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Understanding, overcoming a fear of the forest

Although a majority of current day civilization has learned to appreciate the benefits of nature and the natural world, it wasn't always the case. From the earliest of times, societies have sought protection from the dangers of the natural world through the telling of tales and legends that were intended to ingrain children with a basic fear of the woods.

From Goldie Locks to Little Red Riding Hood to Sleepy Hollow's Headless Horseman and continuing through such movies as Deliverance, the Blair Witch Project and The Village, mankind has conditioned children to fear the woods throughout the centuries.

Admittedly, the woods can be a mysterious and foreboding place and at times, it is only natural to fear what we hear but can't see, especially at night. However, our greatest fears are the noises that come from creatures unknown. Often, these are the creatures that rest comfortably in our collective imagination.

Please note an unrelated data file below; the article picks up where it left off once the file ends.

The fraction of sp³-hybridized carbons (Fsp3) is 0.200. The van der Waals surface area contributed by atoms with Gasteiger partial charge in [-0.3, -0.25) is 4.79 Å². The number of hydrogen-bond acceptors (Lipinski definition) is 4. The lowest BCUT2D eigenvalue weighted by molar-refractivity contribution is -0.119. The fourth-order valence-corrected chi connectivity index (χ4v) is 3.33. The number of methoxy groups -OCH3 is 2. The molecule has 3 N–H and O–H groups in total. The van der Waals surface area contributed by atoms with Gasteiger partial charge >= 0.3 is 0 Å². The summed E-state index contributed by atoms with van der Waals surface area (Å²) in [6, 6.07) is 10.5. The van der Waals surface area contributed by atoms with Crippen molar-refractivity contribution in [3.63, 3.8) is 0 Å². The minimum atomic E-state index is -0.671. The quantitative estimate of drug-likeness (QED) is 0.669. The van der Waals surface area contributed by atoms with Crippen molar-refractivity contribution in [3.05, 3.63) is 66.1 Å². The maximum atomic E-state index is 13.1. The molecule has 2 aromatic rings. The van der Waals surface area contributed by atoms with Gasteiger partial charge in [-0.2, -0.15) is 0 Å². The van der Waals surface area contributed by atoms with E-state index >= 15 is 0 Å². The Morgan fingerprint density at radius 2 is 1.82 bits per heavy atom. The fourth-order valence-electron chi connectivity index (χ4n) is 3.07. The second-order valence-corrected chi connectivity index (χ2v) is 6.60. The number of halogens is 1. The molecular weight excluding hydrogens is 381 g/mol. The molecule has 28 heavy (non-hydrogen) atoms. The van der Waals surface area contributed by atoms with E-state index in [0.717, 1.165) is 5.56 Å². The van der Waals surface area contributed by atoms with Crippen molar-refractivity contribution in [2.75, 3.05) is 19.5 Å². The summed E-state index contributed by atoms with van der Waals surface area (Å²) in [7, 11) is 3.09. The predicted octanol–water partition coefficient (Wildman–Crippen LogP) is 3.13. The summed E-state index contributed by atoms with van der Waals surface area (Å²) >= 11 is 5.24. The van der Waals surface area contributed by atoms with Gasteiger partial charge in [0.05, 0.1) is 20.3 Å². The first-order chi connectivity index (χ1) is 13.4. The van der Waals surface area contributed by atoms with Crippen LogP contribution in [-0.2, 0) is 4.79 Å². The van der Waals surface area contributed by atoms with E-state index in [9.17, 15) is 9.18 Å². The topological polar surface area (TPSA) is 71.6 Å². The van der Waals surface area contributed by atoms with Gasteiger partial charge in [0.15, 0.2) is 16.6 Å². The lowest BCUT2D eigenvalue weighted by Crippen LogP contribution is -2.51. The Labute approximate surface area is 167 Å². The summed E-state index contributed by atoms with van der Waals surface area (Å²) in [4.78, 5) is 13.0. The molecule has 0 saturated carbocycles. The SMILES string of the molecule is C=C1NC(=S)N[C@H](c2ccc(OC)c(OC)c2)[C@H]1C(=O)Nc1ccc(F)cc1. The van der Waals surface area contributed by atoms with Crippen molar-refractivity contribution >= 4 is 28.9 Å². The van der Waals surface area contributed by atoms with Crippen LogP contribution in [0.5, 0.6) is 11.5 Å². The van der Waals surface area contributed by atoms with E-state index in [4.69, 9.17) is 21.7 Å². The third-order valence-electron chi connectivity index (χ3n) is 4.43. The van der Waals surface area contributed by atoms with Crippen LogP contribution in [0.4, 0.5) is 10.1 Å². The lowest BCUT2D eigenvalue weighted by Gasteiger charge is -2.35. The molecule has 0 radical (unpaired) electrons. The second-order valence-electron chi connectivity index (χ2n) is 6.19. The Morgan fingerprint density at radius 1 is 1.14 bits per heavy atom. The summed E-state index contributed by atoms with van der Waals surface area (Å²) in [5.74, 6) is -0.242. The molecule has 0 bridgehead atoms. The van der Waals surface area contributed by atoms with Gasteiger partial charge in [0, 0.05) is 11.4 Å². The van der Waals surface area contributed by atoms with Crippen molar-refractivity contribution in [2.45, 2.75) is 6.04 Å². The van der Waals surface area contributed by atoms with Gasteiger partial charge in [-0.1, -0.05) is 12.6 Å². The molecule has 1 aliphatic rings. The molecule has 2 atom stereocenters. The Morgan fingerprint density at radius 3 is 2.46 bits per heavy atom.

In our mind's eye, the forest conceals a host of wild animals, witches, demons, and a host of serial killers that lurk in the darkness, awaiting the innocent. This process plays on fears that already exist in most of us, it is also known as the boogieman complex.

Increasingly, American parents have grown afraid of letting their children to play in the yard, bicycle to school or hike in the woods, even though such irrational fears are not supported by the evidence or statistics. For many, the woods are a wild place that is unbound by man-made rules or codes. Sadly, many people live in fear of these wild and untamed elements.

The forest can conceal a variety of threats, both actual and imagined. Although it is a place where a man or child can become lost, never be found again, such incidents are a rarity. An unfounded fear of the forest is known as hylophobia and it affects far more people than most of us would ever expect.

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